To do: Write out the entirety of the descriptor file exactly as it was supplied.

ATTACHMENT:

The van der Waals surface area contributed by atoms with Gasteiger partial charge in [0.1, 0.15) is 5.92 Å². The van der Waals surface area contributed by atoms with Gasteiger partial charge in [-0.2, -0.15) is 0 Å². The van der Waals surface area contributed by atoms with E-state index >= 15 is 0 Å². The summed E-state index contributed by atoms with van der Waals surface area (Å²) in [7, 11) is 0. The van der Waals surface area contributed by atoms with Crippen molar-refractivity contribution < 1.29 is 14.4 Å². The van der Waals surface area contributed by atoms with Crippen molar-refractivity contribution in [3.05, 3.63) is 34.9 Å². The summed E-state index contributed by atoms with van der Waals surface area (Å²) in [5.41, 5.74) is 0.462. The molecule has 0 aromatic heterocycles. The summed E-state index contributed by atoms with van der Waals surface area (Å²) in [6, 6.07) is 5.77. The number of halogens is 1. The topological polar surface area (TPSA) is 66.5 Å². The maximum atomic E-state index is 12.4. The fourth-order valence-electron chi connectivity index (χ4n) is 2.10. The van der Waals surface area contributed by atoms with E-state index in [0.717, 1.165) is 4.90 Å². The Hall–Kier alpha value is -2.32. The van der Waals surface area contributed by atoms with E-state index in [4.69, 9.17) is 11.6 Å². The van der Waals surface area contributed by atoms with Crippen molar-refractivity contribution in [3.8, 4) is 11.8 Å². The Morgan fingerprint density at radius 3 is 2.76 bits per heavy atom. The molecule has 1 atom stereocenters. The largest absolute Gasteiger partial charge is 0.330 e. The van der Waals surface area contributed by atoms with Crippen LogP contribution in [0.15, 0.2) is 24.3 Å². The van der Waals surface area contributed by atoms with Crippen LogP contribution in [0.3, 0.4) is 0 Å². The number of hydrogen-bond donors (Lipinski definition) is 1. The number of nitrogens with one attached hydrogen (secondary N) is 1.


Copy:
The van der Waals surface area contributed by atoms with Gasteiger partial charge in [0.1, 0.15) is 5.92 Å². The van der Waals surface area contributed by atoms with Gasteiger partial charge in [-0.2, -0.15) is 0 Å². The van der Waals surface area contributed by atoms with E-state index >= 15 is 0 Å². The summed E-state index contributed by atoms with van der Waals surface area (Å²) in [7, 11) is 0. The van der Waals surface area contributed by atoms with Crippen molar-refractivity contribution < 1.29 is 14.4 Å². The van der Waals surface area contributed by atoms with Crippen molar-refractivity contribution in [3.05, 3.63) is 34.9 Å². The summed E-state index contributed by atoms with van der Waals surface area (Å²) in [5.41, 5.74) is 0.462. The molecule has 0 aromatic heterocycles. The summed E-state index contributed by atoms with van der Waals surface area (Å²) in [6, 6.07) is 5.77. The number of halogens is 1. The topological polar surface area (TPSA) is 66.5 Å². The maximum atomic E-state index is 12.4. The fourth-order valence-electron chi connectivity index (χ4n) is 2.10. The van der Waals surface area contributed by atoms with E-state index in [0.717, 1.165) is 4.90 Å². The Hall–Kier alpha value is -2.32. The van der Waals surface area contributed by atoms with E-state index in [4.69, 9.17) is 11.6 Å². The van der Waals surface area contributed by atoms with Crippen molar-refractivity contribution in [3.8, 4) is 11.8 Å². The Morgan fingerprint density at radius 3 is 2.76 bits per heavy atom. The molecule has 1 atom stereocenters. The largest absolute Gasteiger partial charge is 0.330 e. The van der Waals surface area contributed by atoms with Crippen LogP contribution in [0.15, 0.2) is 24.3 Å². The van der Waals surface area contributed by atoms with Crippen LogP contribution in [0.3, 0.4) is 0 Å². The number of hydrogen-bond donors (Lipinski definition) is 1. The number of nitrogens with one attached hydrogen (secondary N) is 1.